Air New Zealand recently came out with a prototype of the Skynest, a pod of flat beds for use by coach passengers. It looks great, and it generated tons of press, but can this really work? I decided to play with numbers a little bit.
First, let’s take a look at a photo of this thing:
As you can see, there are six beds in each pod, and they stacked three high on each side. This gives a whole new meaning to the word bunk bed. But in reality, it just looks like a modified version of a crew rest area with some more appealing touches. Here’s a closer look of what it would look like to have people using it:
My first instinct was to think… how much would they have to charge to justify ripping out seats to fit this thing? This was a challenge since I couldn’t get the most basic piece of information I’d need.
See, Air New Zealand’s media agency did a big push to get people to write about it, but they did not do a good job of actually getting questions answered. I was told that I’d get an answer, but “the response will be delayed due to differing time zones.” It’s been more than a week, so I think it’s safe to say that this is more than a time zone issue now, and I’m just not going to hear back.
So, what do we know? Well, the beds themselves are “in excess of 200cm,” so let’s go with 79 inches which is just a bit above. As for width, you’re looking at “in excess of 58cm” for the shoulder width, so we’ll go with 23 inches.
This is where we have to start guessing. From the looks of the design, it seems like the beds are in a “V” shape where the heads are closer to together than the feet. But it looks like the bed narrows toward the feet, so that the overall width of the pod may be uniform.
Beds side-by-side add up to 46 inches at the shoulders. Call it six inches between the beds, and then there’s probably another couple inches on each side of the beds. At most, say it’s 60 inches wide.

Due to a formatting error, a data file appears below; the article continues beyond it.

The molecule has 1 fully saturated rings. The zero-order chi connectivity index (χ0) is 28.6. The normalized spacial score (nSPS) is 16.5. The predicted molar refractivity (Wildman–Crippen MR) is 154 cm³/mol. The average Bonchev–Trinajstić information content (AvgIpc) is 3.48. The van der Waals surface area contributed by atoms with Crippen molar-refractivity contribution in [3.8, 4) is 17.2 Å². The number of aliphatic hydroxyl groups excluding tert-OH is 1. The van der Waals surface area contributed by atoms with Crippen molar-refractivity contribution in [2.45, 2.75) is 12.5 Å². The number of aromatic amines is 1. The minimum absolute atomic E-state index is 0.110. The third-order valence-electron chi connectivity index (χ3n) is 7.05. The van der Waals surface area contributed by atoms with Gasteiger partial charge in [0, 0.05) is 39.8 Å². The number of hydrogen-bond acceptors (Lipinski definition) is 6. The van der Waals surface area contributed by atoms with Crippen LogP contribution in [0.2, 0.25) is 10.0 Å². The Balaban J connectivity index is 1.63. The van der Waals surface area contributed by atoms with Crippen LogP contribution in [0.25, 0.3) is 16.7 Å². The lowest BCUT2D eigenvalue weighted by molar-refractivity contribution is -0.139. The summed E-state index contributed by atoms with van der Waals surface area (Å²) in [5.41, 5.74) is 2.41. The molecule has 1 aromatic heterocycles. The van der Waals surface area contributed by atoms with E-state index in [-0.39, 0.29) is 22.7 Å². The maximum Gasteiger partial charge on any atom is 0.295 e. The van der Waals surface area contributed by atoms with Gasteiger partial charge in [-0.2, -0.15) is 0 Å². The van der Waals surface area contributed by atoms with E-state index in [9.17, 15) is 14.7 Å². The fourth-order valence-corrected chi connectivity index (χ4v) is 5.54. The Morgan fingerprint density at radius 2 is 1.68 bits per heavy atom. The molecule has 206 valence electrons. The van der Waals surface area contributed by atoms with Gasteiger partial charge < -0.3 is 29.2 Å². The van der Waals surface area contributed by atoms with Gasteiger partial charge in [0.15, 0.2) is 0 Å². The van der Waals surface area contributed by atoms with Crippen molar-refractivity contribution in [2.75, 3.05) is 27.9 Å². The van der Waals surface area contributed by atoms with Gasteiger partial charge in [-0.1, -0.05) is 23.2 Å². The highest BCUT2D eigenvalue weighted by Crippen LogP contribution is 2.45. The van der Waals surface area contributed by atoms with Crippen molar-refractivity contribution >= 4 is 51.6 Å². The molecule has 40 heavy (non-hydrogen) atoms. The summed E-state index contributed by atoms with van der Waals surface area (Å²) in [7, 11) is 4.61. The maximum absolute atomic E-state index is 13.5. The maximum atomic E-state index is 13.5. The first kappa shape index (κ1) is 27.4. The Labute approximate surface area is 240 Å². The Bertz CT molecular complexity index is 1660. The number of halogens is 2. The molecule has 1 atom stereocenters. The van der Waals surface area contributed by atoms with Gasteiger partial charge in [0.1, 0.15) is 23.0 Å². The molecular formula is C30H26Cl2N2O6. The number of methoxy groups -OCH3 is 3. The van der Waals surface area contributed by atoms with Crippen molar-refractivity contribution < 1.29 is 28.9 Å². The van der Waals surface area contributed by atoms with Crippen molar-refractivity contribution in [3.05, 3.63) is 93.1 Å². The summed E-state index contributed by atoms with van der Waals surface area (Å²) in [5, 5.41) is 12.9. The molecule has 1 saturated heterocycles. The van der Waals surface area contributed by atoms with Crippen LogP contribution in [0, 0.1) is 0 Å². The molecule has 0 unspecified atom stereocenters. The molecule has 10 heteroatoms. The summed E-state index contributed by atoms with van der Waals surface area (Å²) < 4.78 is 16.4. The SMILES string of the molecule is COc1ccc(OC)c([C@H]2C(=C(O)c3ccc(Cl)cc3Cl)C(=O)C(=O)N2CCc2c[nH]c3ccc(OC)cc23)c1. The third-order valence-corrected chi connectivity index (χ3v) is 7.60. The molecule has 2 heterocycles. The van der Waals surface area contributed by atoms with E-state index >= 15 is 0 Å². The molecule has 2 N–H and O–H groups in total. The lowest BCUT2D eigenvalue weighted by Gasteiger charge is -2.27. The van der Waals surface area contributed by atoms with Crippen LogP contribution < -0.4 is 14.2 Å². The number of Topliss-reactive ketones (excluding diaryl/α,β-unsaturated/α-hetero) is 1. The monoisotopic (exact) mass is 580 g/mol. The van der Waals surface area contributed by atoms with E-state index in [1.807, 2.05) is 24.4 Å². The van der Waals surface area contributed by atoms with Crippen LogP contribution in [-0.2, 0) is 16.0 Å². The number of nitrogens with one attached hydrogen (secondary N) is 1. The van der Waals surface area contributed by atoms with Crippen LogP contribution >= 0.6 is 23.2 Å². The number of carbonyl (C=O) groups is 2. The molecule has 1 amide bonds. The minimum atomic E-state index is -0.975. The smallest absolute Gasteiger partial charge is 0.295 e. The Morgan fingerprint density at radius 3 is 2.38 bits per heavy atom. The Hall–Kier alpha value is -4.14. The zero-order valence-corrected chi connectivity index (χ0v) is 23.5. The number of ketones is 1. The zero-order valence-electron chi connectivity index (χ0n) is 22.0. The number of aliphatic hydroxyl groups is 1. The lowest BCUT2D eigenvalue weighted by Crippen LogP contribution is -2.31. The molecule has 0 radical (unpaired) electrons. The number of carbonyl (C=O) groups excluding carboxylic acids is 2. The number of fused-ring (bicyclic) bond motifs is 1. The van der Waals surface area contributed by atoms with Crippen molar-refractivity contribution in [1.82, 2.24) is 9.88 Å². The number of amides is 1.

Then for the length, it’s a little harder to estimate. Since the beds angle toward the side, even though the bed length is 79 inches, the pod length could be less. I can’t really tell how much, so let’s look at this from the other side.
Let’s look at a 787 at the airline which had a 3-3-3 configuration and is the airplane of the future for the carrier. Air NZ’s seat width between the armrests is around 17.2 inches in coach. Including armrests, a set of three seats should be… right around 60 inches. That’s about the same width as the Skynest, if we’re guessing correctly. That means this should be able to fit in between the aisles as they’re built today. (It can’t be on the sides, because the cabin ceiling it’s high enough.)
Now for length. Seat pitch is between 31 and 33 inches in coach, so two rows would be 62 to 66 inches. Could Air NZ actually get this to fit in a 66 inch length? No, not that I can tell.
It’s time to go back to high school geometry. Everyone remember the Pythagorean Theorem? a2 + b2 = c2 So, if we assume that one side is 66 inches long and the other is 23 inches, then the hypotenuse is just shy of 70 inches. But the bed is 79 inches, so that won’t fit. We need closer to 75 inches or more.